Ask The Expert: Naming Your Company – Bernard Uy


I have a great idea for a company, but I can’t come up
with a name. How do I get started?


Naming a business requires careful thought.
Here are pointers to get you started:


Define your brand

Entrepreneurs often want to bypass this step, but you need to know who you are before you start conveying that message to your audience. Why should people buy from your business? What makes you different and better than your competitors?

Know your audience

Clearly understanding your target audience is the most important step before the “name-storming” process. What will resonate with your audience? How do you want them to respond to your name? What conveys the right tone, feeling and personality?

What kind of name?

Should it describe what we do? (IBM = International Business Machines.) Do we name it after our founders? (Walmart is named after Sam Walton.) Should we be abstract and evoke feelings about what we do? (Twitter was defined as “a short burst of inconsequential information” and “chirps from birds.”) Should it be local or Hawaiian? (What if I expand my business beyond Hawaii?) Should we create a new word? (Honda and Toyota invented the names Acura and Lexus for their luxury divisions.)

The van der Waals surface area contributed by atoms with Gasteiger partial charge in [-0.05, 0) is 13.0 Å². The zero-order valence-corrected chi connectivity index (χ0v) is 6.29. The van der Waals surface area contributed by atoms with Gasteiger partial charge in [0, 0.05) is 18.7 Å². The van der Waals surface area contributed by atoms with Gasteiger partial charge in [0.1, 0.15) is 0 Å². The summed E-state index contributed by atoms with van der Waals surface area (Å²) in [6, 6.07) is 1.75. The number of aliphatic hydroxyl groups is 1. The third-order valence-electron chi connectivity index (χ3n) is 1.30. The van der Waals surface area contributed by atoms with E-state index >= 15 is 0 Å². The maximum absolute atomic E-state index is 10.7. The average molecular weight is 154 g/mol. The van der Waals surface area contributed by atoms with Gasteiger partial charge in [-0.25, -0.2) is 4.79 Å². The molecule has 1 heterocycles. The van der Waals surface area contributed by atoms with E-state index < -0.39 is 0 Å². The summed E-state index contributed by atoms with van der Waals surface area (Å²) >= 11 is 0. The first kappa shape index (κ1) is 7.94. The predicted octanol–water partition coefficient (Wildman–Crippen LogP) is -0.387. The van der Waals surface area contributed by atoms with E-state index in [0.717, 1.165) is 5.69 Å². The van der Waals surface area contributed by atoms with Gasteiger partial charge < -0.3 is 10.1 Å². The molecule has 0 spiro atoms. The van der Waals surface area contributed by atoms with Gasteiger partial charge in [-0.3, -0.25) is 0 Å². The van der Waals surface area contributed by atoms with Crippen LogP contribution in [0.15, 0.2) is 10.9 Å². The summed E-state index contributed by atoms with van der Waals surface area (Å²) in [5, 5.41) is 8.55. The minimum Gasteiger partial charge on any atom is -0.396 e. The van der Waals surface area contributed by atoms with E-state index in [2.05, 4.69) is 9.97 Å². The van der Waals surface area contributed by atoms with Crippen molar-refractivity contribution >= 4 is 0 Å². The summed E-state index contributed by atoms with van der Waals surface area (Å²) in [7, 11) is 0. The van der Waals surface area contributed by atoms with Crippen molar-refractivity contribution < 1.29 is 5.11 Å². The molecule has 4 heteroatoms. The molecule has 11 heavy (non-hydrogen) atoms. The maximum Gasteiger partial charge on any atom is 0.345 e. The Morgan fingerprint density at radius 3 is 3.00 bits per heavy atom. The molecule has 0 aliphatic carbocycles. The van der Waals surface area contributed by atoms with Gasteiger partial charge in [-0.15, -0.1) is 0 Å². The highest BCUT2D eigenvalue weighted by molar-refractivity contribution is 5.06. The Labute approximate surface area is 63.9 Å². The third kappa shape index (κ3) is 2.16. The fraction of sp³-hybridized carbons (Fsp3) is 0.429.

Sky’s the limit (at first)

Consider all options. It’s not uncommon for our team to initially “name storm” hundreds of names. The finalists should be those most in line with your brand. Then imagine it on a business card or in an ad. Say it out loud. Pretend you’re answering the company phone: “Thank you for calling ____________. How may I help you?” Is it easy to spell, pronounce and remember?

Do your research

To avoid trademark infringement, check for a statewide trademark search and to search nationally registered trademarks. And don’t forget to search available Internet domain names (

The name is only part of the brand

In the end, the name is one piece of the puzzle, so it can’t possibly tell the whole story. For companies like Apple, Nike or Four Seasons, their names alone did not create brand value. But backed by visual identity, marketing strategy, unique products and services, advertising and customer service, their names can now evoke the entire brand experience.


Bernard Uy

Co-Founder/Creative Director

Wall-to-Wall Studios Inc.

Categories: Business & Industry, Marketing